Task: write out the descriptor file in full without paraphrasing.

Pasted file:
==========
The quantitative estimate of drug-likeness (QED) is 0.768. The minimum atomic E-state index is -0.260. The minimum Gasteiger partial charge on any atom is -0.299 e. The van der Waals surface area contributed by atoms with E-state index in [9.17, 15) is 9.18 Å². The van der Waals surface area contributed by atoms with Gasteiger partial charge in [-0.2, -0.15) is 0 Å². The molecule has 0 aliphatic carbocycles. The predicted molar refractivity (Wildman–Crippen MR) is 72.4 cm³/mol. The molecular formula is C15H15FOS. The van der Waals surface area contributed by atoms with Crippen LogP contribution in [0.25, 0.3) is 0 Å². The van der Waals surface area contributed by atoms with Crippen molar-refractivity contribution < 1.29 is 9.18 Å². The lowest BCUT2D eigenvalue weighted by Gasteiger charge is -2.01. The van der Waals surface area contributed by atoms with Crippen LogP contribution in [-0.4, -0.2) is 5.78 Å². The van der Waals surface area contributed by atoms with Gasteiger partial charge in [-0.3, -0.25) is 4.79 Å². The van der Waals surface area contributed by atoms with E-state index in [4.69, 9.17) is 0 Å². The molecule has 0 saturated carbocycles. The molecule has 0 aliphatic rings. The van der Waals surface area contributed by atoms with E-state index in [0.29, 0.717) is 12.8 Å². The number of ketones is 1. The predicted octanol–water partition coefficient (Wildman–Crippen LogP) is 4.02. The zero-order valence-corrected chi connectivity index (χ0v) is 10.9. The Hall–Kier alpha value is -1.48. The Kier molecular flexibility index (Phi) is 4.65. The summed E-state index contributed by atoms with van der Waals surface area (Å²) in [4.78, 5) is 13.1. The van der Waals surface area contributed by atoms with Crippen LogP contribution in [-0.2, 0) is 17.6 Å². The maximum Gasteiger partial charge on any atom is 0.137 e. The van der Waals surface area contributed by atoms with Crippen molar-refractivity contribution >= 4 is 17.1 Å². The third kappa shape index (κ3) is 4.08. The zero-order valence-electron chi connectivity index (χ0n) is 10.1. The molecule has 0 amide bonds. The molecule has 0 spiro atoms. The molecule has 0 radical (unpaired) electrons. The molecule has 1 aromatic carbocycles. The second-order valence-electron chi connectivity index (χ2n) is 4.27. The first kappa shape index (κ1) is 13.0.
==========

The quantitative estimate of drug-likeness (QED) is 0.768. The minimum atomic E-state index is -0.260. The minimum Gasteiger partial charge on any atom is -0.299 e. The van der Waals surface area contributed by atoms with E-state index in [9.17, 15) is 9.18 Å². The van der Waals surface area contributed by atoms with Gasteiger partial charge in [-0.2, -0.15) is 0 Å². The molecule has 0 aliphatic carbocycles. The predicted molar refractivity (Wildman–Crippen MR) is 72.4 cm³/mol. The molecular formula is C15H15FOS. The van der Waals surface area contributed by atoms with Crippen LogP contribution in [0.25, 0.3) is 0 Å². The van der Waals surface area contributed by atoms with Crippen molar-refractivity contribution < 1.29 is 9.18 Å². The lowest BCUT2D eigenvalue weighted by Gasteiger charge is -2.01. The van der Waals surface area contributed by atoms with Crippen LogP contribution in [-0.4, -0.2) is 5.78 Å². The van der Waals surface area contributed by atoms with Gasteiger partial charge in [-0.3, -0.25) is 4.79 Å². The van der Waals surface area contributed by atoms with E-state index in [4.69, 9.17) is 0 Å². The molecule has 0 saturated carbocycles. The molecule has 0 aliphatic rings. The van der Waals surface area contributed by atoms with E-state index in [0.29, 0.717) is 12.8 Å². The number of ketones is 1. The predicted octanol–water partition coefficient (Wildman–Crippen LogP) is 4.02. The zero-order valence-corrected chi connectivity index (χ0v) is 10.9. The Hall–Kier alpha value is -1.48. The Kier molecular flexibility index (Phi) is 4.65. The summed E-state index contributed by atoms with van der Waals surface area (Å²) in [4.78, 5) is 13.1. The van der Waals surface area contributed by atoms with Crippen LogP contribution in [-0.2, 0) is 17.6 Å². The maximum Gasteiger partial charge on any atom is 0.137 e. The van der Waals surface area contributed by atoms with Crippen molar-refractivity contribution >= 4 is 17.1 Å². The third kappa shape index (κ3) is 4.08. The zero-order valence-electron chi connectivity index (χ0n) is 10.1. The molecule has 0 amide bonds. The molecule has 0 spiro atoms. The molecule has 0 radical (unpaired) electrons. The molecule has 1 aromatic carbocycles. The second-order valence-electron chi connectivity index (χ2n) is 4.27. The first kappa shape index (κ1) is 13.0.